By Peter Lauria, contributor
A new Facebook effort aims to help journalists use social media. But other motives may be at work.
FORTUNE — Vadim Lavrusik, the cherub-cheeked 25-year old who heads up Facebook’s new journalist program initiative, has been generating a lot of chatter in media circles, and not just for his thoughtful missives about how ink-stained wretches could better utilize the social network to promote their work or find sources. His arrival, along with a few other moves by the social-media company, suggests Facebook may be looking at ways to turn the site into a distribution — and money making — platform for news.
Lavrusik joined Facebook in April in part to help educate reporters, writers and editors on the benefits of using the site as a tool for gathering sources and distributing news. (Lavrusik’s outreach shouldn’t be confused with Facebook’s clumsy effort to get journalists to write negative stories about rival Google.)
Facebook has already proven itself an important distribution outlet for news organizations. Lavrusik says the average news site experienced a more than 300 percent increase in Facebook referrals since the beginning of 2010. And 5 of the top 25 most popular news websites in the U.S. ranked Facebook as the No. 2 or No. 3 driver of traffic to their sites, according to a study by the Pew Research Center’s Project for Excellence in Journalism.
“If searching for news was the most important development of the last decade, sharing news may be among the most important of the next,” notes the study. “Facebook is beginning to join Google GOOG as one of the most influential players in driving news audiences.”
But Facebook’s motivation for putting the “news” in its News Feed isn’t purely out of its passion for the Fourth Estate. The company recognizes that understanding what articles its users read and recommend will enhance its ability to anticipate their interests and needs. (And, thus, serve up more relevant advertising.)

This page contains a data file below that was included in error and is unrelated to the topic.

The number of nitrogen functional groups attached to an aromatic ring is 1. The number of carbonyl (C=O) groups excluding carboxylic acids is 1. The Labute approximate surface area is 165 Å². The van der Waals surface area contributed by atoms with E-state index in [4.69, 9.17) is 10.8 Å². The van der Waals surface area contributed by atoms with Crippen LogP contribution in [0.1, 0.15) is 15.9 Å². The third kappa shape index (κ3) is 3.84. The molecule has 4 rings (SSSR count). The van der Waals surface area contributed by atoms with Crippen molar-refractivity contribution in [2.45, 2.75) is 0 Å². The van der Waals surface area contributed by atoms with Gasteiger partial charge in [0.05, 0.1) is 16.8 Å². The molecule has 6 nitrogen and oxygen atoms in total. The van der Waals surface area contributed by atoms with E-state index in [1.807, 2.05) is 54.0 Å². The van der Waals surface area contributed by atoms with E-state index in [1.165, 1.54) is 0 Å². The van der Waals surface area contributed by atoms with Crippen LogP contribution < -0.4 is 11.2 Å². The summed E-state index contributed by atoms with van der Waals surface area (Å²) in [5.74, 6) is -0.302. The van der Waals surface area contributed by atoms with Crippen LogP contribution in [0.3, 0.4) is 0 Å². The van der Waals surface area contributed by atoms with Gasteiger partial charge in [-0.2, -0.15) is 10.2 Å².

More importantly, though, many people believe Facebook sees news as a way to expand the “interest graph,” a network of people who share the same interests but aren’t necessarily friends. “Facebook is going to always look to extend the “interest graph” of its users across as many horizontal categories as it can,” wrote Mark Cuban in an email interview for this story.
If Facebook is to function as users’ home page — the first place they go in the morning and the last site the view before bed — it needs to provide news and information. “If they do it well, it will unquestionably create huge traffic bursts beyond the impact of users posting on walls,” Cuban adds.
Today it isn’t clear whether any of this would translate into revenue opportunities for news organizations that supply content to Facebook, but Lavrusik indicates the company would be open to partnering with media companies. “Anything is possible, we are very much in the infancy stage of this and have no plans for anything like that now, but I wouldn’t rule anything out,” he said.
On the flipside, Facebook may want a cut of revenue for driving traffic to media companies’ news sites. The company said it wouldn’t charge or take a cut of earnings from application developers like gaming company Zynga, but has required them to use Facebook credits instead of their own currency systems — essentially taxing the developers for using its platform. Similarly, Facebook could require news outlets that charge for acesss, The New York Times or Wall Street Journal, to charge Facebook-generated customers in Facebook credits . Lavrusik called the possibility an “interesting idea.”
Still, Lavrusik insists the journalist program today is a straightforward marketing initiative; indeed, the initiative falls under the aegis of consumer-marketing head Randi Zuckerberg, who doesn’t typically get involved in profit-making efforts. If anything, Facebook’s initative is a bit reminiscent of an ongoing effort at Google to visit newsrooms, teaching journalists how to use Google’s various tools (Google Maps, Google Analytics) to research and source stories. The relationship between Google and publishers has been strained, though, because media companies feel Google has benefitted tremendously from third-party content without compensating newsrooms.
If Facebook can foster a friendly relationship with news outlets by, say, helping them monetize the increasing amount of referrals coming from the social network, it could end up being a win-win for both parties.